Best spring, overall, by a quarterback: Under intense, national scrutiny ,USC's Aaron Corp threw only one interception throughout spring practices and was consistently solid throughout the session, which earned him the nod as the Trojans No. 1 quarterback over spectacular freshman Matt Barkley entering the offseason. Under coach Pete Carroll, every previous Trojan quarterback who had been tapped No. 1 out of spring started the season opener.
Best performance by a true freshman: Barkley made the recruiting gurus who ranked him No. 1 look smart.
Best spring game on defense: Talk about a penetrating performance. USC's backup defensive end Nick Perry had six tackles for loss, including four sacks, among his seven tackles. Yeah, USC's defense is going to be hurting in 2009.
Best spring on defense: Six guys stood out: Oregon cornerback Walter Thurmond III, UCLA's tackle Brian Price, Oregon State tackle Stephen Paea, Arizona State defensive tackle Lawrence Guy, Arizona linebacker Vuna Tuihalamaka and USC linebacker Malcolm Smith.
Best surprise: USC transfer and notorious underachiever Jamere Holland suddenly decided to become Oregon's best deep threat and turned in an outstanding spring. Golly, sometimes listening to your coaches helps.
Best breakout: While California has questions at receiver, the general feeling is sophomore Marvin Jones is almost certainly one of the answers.
Best 'it's about time' breakout: USC's Everson Griffen might be the nation's most talented pass-rusher, but his high-performance engine has also been a high-maintenance engine. Yet his effort and intensity were consistentthis spring, which meant no one could block him.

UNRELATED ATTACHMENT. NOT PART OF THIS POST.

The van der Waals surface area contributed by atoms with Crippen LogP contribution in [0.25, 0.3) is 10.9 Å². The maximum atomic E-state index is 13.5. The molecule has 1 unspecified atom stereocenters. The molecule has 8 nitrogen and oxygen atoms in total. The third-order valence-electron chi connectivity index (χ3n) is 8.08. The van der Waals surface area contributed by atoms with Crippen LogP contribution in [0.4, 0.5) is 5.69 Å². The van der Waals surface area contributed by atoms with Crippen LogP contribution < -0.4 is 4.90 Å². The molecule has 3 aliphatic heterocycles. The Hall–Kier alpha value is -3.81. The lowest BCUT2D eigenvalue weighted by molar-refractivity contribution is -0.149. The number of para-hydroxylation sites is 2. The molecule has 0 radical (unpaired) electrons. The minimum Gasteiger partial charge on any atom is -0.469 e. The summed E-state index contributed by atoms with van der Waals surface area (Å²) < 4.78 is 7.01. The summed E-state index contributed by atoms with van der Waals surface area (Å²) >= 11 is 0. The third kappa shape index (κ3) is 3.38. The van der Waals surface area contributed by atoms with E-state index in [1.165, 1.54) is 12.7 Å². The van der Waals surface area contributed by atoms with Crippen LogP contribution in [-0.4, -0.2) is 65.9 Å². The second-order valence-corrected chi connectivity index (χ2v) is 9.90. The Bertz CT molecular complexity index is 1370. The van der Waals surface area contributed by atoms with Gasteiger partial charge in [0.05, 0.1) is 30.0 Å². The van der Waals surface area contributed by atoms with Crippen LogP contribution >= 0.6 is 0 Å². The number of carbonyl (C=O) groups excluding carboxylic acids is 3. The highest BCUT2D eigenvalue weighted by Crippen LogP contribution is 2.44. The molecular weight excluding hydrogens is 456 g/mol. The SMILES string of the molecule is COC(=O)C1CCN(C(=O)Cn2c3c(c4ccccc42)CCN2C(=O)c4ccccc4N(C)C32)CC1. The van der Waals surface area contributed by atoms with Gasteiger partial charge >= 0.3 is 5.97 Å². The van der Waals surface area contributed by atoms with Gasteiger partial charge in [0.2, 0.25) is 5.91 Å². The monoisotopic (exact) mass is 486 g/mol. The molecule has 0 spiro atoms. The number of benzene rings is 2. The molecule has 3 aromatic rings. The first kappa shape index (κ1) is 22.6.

Best comeback: California offensive tackle Mike Tepper has been through a lot, but he's hoping his sixth year will just be about anchoring a line with a lot of upside. Read Tepper's story here.
Best comeback II: Got a funny -- mean, but funny -- note during the 2008 season that instructed the Pac-10 blog to refer to Oregon State receiver Darrell Catchings as Darrell Droppings. Can't do that now because Catchings lived up to his name -- the real one -- this spring.
Best position change: Arizona sophomore Robert Golden, a marquee 2008 recruit, switched from cornerback to strong safety this spring, and early word is he could become an All-Conference player at his new position. The move further allowed the Wildcats to switch Cam Nelson to free safety from strong and get Trevin Wade on the field to complement Devin Ross at corner.
Best coaching decision: Stanford coach Jim Harbaugh wants his best 11 on the field at any given time, and he's willing to get creative to do it. That's why he's got a handful of guys playing both ways, including Owen Marecic (fullback and middle linebacker), Michael Thomas (cornerback and receiver), Richard Sherman (cornerback and receiver) and Alex Debniak (linebacker and running back). Will it work? We'll see. But it's undoubtedly interesting.
Best candidate for a karmic change: No team had worse injury issues this spring than Washington State, which is clearly in the midst of a major rebuilding project. Then promising defensive end Cory Mackay, who'd impressed this spring, suffered a serious back injury after he fell asleep at the wheel of his car. The Cougars are overdue for some luck. Perhaps it arrives this fall?
Best position in conference: The Pac-10 might have the nation's best collection of talent in the secondary, with USC and California boasting units that should rank among the nation's best. Consider: FS Taylor Mays (USC), SS T.J. Ward (Oregon), SS Josh Pinkard (USC), CB Walter Thurmond III (Oregon), CB Alterraun Verner (UCLA), CB Syd'Quan Thompson (California), CB Devin Ross (Arizona), CB Omar Bolden (Arizona State), FS Rahim Moore (UCLA), CB Shareece Wright (USC), among others.
Best potentially surprising position: If you talked about good Pac-10 defensive linemen in recent years, you were basically talking about USC. Not in 2009. Nine of the Pac-10's top 30 players, at least by, er, one person's accounting, are defensive linemen, and that list included only one player from USC (Griffen, at No. 30) and didn't include Cal's Cameron Jordan.
Best quote: "How do we go from nine to one?" said Chip Kelly on what he believes are his marching orders as Oregon's new coach. "Nine" is where the Ducks finished last y
ear in the final coaches' poll.